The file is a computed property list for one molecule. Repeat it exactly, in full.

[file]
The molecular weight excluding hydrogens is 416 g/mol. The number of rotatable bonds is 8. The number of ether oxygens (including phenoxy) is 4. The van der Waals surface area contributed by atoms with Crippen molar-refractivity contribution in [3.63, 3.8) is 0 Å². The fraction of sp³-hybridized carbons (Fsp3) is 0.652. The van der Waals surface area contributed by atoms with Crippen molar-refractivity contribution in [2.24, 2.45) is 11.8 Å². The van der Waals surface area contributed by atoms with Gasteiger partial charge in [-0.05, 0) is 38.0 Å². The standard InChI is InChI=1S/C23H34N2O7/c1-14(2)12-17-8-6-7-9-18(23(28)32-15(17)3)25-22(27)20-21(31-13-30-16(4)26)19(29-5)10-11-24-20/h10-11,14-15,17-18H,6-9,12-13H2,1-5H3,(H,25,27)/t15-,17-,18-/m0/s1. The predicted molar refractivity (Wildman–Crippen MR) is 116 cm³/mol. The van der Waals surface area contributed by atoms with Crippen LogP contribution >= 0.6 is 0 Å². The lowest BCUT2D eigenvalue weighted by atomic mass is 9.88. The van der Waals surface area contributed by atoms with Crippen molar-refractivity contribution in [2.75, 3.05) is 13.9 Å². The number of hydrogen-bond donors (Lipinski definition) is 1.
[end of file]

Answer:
The molecular weight excluding hydrogens is 416 g/mol. The number of rotatable bonds is 8. The number of ether oxygens (including phenoxy) is 4. The van der Waals surface area contributed by atoms with Crippen molar-refractivity contribution in [3.63, 3.8) is 0 Å². The fraction of sp³-hybridized carbons (Fsp3) is 0.652. The van der Waals surface area contributed by atoms with Crippen molar-refractivity contribution in [2.24, 2.45) is 11.8 Å². The van der Waals surface area contributed by atoms with Gasteiger partial charge in [-0.05, 0) is 38.0 Å². The standard InChI is InChI=1S/C23H34N2O7/c1-14(2)12-17-8-6-7-9-18(23(28)32-15(17)3)25-22(27)20-21(31-13-30-16(4)26)19(29-5)10-11-24-20/h10-11,14-15,17-18H,6-9,12-13H2,1-5H3,(H,25,27)/t15-,17-,18-/m0/s1. The predicted molar refractivity (Wildman–Crippen MR) is 116 cm³/mol. The van der Waals surface area contributed by atoms with Crippen LogP contribution >= 0.6 is 0 Å². The lowest BCUT2D eigenvalue weighted by atomic mass is 9.88. The van der Waals surface area contributed by atoms with Crippen molar-refractivity contribution in [2.75, 3.05) is 13.9 Å². The number of hydrogen-bond donors (Lipinski definition) is 1.